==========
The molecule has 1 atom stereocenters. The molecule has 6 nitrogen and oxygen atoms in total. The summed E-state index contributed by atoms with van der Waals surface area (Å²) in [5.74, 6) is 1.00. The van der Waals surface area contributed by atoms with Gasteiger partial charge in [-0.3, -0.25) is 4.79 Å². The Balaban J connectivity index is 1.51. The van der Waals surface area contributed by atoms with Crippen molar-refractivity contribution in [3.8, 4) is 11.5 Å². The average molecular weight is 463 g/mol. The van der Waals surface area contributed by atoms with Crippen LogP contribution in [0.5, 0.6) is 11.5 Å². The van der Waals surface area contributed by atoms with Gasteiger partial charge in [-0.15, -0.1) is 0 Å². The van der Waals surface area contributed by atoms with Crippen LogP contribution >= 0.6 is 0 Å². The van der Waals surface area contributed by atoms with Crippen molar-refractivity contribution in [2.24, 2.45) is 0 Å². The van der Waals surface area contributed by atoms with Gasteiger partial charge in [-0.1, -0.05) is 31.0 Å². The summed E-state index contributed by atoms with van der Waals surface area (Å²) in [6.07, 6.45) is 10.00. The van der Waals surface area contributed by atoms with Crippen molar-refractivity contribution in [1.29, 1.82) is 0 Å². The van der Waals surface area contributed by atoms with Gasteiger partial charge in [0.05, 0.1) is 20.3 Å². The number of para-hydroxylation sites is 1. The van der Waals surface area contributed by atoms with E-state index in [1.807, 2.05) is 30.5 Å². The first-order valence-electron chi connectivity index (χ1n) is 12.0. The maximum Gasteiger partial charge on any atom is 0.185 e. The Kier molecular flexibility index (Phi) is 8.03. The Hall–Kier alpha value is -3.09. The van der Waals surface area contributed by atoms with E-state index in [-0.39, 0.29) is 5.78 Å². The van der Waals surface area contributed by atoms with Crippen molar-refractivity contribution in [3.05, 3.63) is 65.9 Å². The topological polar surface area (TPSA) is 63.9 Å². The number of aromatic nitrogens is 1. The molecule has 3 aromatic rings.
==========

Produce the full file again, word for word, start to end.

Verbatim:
The molecule has 1 atom stereocenters. The molecule has 6 nitrogen and oxygen atoms in total. The summed E-state index contributed by atoms with van der Waals surface area (Å²) in [5.74, 6) is 1.00. The van der Waals surface area contributed by atoms with Gasteiger partial charge in [-0.3, -0.25) is 4.79 Å². The Balaban J connectivity index is 1.51. The van der Waals surface area contributed by atoms with Crippen molar-refractivity contribution in [3.8, 4) is 11.5 Å². The average molecular weight is 463 g/mol. The van der Waals surface area contributed by atoms with Crippen LogP contribution in [0.5, 0.6) is 11.5 Å². The van der Waals surface area contributed by atoms with Gasteiger partial charge in [-0.15, -0.1) is 0 Å². The van der Waals surface area contributed by atoms with Crippen LogP contribution >= 0.6 is 0 Å². The van der Waals surface area contributed by atoms with Crippen molar-refractivity contribution in [2.24, 2.45) is 0 Å². The van der Waals surface area contributed by atoms with Gasteiger partial charge in [-0.1, -0.05) is 31.0 Å². The summed E-state index contributed by atoms with van der Waals surface area (Å²) in [6.07, 6.45) is 10.00. The van der Waals surface area contributed by atoms with Crippen molar-refractivity contribution in [1.29, 1.82) is 0 Å². The van der Waals surface area contributed by atoms with Gasteiger partial charge in [0.05, 0.1) is 20.3 Å². The number of para-hydroxylation sites is 1. The van der Waals surface area contributed by atoms with E-state index in [1.807, 2.05) is 30.5 Å². The first-order valence-electron chi connectivity index (χ1n) is 12.0. The maximum Gasteiger partial charge on any atom is 0.185 e. The Kier molecular flexibility index (Phi) is 8.03. The Hall–Kier alpha value is -3.09. The van der Waals surface area contributed by atoms with E-state index in [-0.39, 0.29) is 5.78 Å². The van der Waals surface area contributed by atoms with Crippen molar-refractivity contribution in [3.05, 3.63) is 65.9 Å². The topological polar surface area (TPSA) is 63.9 Å². The number of aromatic nitrogens is 1. The molecule has 3 aromatic rings.